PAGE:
Swampscott to hold health policy presentations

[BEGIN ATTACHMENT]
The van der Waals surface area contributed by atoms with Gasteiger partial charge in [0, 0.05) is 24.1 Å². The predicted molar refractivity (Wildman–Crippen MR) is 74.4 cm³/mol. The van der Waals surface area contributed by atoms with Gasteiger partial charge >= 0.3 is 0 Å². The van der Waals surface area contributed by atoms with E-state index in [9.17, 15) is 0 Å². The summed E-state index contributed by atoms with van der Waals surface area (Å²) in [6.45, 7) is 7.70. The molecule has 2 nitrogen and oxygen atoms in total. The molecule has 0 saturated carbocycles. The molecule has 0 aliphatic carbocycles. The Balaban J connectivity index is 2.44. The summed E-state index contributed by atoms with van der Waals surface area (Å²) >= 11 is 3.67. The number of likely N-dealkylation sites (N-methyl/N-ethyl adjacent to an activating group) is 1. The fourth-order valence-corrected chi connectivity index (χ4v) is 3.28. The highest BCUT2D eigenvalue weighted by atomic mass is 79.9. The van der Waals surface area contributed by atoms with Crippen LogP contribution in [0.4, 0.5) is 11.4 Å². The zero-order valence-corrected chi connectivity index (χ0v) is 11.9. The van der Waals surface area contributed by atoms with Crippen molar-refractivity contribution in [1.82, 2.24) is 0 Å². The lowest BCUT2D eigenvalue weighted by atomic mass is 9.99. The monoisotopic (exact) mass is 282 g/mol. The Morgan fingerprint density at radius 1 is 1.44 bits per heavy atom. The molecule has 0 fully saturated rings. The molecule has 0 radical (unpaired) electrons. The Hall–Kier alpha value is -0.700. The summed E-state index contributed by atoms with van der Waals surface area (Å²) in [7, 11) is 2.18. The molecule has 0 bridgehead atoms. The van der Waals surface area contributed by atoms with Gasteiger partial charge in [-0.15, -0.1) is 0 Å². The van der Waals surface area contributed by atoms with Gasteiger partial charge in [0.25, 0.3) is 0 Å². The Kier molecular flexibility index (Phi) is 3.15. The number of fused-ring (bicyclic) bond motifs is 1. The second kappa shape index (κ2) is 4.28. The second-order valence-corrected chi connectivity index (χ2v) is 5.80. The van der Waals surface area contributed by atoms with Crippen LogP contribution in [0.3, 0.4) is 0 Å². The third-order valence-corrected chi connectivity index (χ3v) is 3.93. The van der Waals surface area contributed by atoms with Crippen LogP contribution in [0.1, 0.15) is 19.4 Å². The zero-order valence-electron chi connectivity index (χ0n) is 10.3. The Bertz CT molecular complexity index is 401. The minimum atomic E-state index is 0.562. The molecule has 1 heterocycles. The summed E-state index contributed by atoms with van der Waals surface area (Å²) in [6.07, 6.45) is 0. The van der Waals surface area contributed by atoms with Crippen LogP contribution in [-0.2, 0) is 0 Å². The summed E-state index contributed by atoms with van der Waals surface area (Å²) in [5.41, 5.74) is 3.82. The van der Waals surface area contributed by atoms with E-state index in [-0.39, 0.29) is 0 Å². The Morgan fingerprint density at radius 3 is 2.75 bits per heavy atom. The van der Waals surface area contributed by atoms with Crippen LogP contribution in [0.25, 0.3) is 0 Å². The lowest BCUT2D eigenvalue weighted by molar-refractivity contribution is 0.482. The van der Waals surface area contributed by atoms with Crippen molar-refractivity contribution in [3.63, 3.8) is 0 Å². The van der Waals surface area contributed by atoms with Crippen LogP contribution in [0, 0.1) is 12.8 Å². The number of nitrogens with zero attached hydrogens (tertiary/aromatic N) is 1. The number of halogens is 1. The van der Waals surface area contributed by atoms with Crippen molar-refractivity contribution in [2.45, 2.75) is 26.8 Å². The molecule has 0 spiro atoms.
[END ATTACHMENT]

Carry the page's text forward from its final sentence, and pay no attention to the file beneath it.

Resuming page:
SWAMPSCOTT – Parents of students in activities and clubs are required to attend a meeting that will give an overview of the chemical health policy.Superintendent Lynne Celli explained the chemical health policy is a contract between the school, students and parents, adopted by the School Committee in October 2010.The policy requires students, who participate in extra-curricular activities, and their parents to sign a contract acknowledging the chemical health policy.There will be two presentations on Jan. 10 in the high school auditorium ? 6 p.m. for the parents of freshmen and sophomores; and 7:15 p.m. for the parents of upper classmen.High School Principal Layne Millington said the meeting is mandatory for parents of students participating in any extra-curricular activities because there have been some significant changes to the policy.?The purpose of the meeting is not to preach to parents,” Millington said. “The real purpose is to discus changes and why the changes were made. We don’t want any surprises down the road. This puts everyone on the same page.”Celli said the decision to make the meeting mandatory was not one that was taken lightly but it was the result of a conscious decision to partner with parents.?We want to be proactive and educate parents about the changes in the policy,” she said.Millington said one of the most dramatic changes is the new policy and penalties no longer apply only to student athletes.?It fixes the disparity between athletes and other students,” Millington said. “The new policy covers all students participating in any extra-curricular activities including clubs and even attending dances. There are penalties for student athletes and students participating in other activities as well.”The consequences of violating the policy could result in barring the student from participating in activities and/or attending non-curricular activities such as dances.?We are asking students to sign an agreement that gives them the right to participate in activities and in exchange we are asking them to give something up,” he said. “Students are being asked to refrain from using drugs, alcohol and tobacco products.”Kim Cresta, who has a son on the hockey team, said she would be attending the meeting on Monday evening.?I have no problem with it being a mandatory meeting,” Cresta said. “I am interested in what they have to say and I think educating parents on the policy is a good thing.”Roger Talkov, who has a daughter on the basketball team, said he plans on attending the meeting.?I applaud the school for trying to address these issues,” he said. “I am not very familiar with the policy but I plan on reading it in detail before the meeting. I think it’s good the school is reaching out to parents regarding the new policy.”Millington said he received anonymous messages from four parents who did not believe the meeting should be mandatory.?I can’t respond to them because they did not leave a name or contact information,” he said. “If parents do not want to attend obviously we can’t make them attend but their student will not be allowed to participate in sports, clubs and activities. I did speak with a couple of other parents who had valid reasons why they could not attend the meeting. I will be meeting with them individually after Jan. 10.”Millington, who took the helm at the school in July, said his concern is the health of the students. He pointed that according to the results of a state wide student risk assessment survey conducted last year, students in Swampscott are slightly more likely to engage in risky behavior than their peers state wide.?I was very concerned when as a new principal there were six incidents in six weeks involving students during the summer,” he said. “One was a near fatality.”Celli added the district wants to be proactive when it comes to its chemical policy and protecting the health of its 770 students.?Based on the results of the youth risk survey data,” Celli said, “we recognize we have

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